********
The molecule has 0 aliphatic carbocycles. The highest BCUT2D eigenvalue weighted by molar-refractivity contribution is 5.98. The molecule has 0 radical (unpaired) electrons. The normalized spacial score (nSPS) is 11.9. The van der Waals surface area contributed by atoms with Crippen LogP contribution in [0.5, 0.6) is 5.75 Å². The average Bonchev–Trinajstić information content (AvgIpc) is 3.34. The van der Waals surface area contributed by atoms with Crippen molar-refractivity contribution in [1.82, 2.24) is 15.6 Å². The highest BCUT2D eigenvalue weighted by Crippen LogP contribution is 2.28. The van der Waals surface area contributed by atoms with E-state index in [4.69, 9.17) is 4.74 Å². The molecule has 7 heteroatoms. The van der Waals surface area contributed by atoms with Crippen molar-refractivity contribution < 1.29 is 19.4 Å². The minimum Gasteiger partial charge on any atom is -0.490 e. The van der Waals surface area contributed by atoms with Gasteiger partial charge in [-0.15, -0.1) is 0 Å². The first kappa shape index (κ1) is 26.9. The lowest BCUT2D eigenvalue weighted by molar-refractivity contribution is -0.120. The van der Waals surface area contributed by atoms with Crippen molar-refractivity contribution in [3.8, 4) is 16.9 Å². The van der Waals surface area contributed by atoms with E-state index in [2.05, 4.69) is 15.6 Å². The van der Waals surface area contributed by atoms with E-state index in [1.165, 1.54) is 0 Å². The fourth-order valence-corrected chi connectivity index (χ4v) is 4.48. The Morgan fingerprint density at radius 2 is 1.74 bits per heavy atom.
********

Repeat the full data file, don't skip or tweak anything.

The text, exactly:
The molecule has 0 aliphatic carbocycles. The highest BCUT2D eigenvalue weighted by molar-refractivity contribution is 5.98. The molecule has 0 radical (unpaired) electrons. The normalized spacial score (nSPS) is 11.9. The van der Waals surface area contributed by atoms with Crippen LogP contribution in [0.5, 0.6) is 5.75 Å². The average Bonchev–Trinajstić information content (AvgIpc) is 3.34. The van der Waals surface area contributed by atoms with Crippen molar-refractivity contribution in [1.82, 2.24) is 15.6 Å². The highest BCUT2D eigenvalue weighted by Crippen LogP contribution is 2.28. The van der Waals surface area contributed by atoms with E-state index in [4.69, 9.17) is 4.74 Å². The molecule has 7 heteroatoms. The van der Waals surface area contributed by atoms with Crippen molar-refractivity contribution < 1.29 is 19.4 Å². The minimum Gasteiger partial charge on any atom is -0.490 e. The van der Waals surface area contributed by atoms with Gasteiger partial charge in [-0.15, -0.1) is 0 Å². The first kappa shape index (κ1) is 26.9. The lowest BCUT2D eigenvalue weighted by molar-refractivity contribution is -0.120. The van der Waals surface area contributed by atoms with Crippen molar-refractivity contribution in [3.8, 4) is 16.9 Å². The van der Waals surface area contributed by atoms with E-state index in [2.05, 4.69) is 15.6 Å². The van der Waals surface area contributed by atoms with E-state index in [1.165, 1.54) is 0 Å². The fourth-order valence-corrected chi connectivity index (χ4v) is 4.48. The Morgan fingerprint density at radius 2 is 1.74 bits per heavy atom.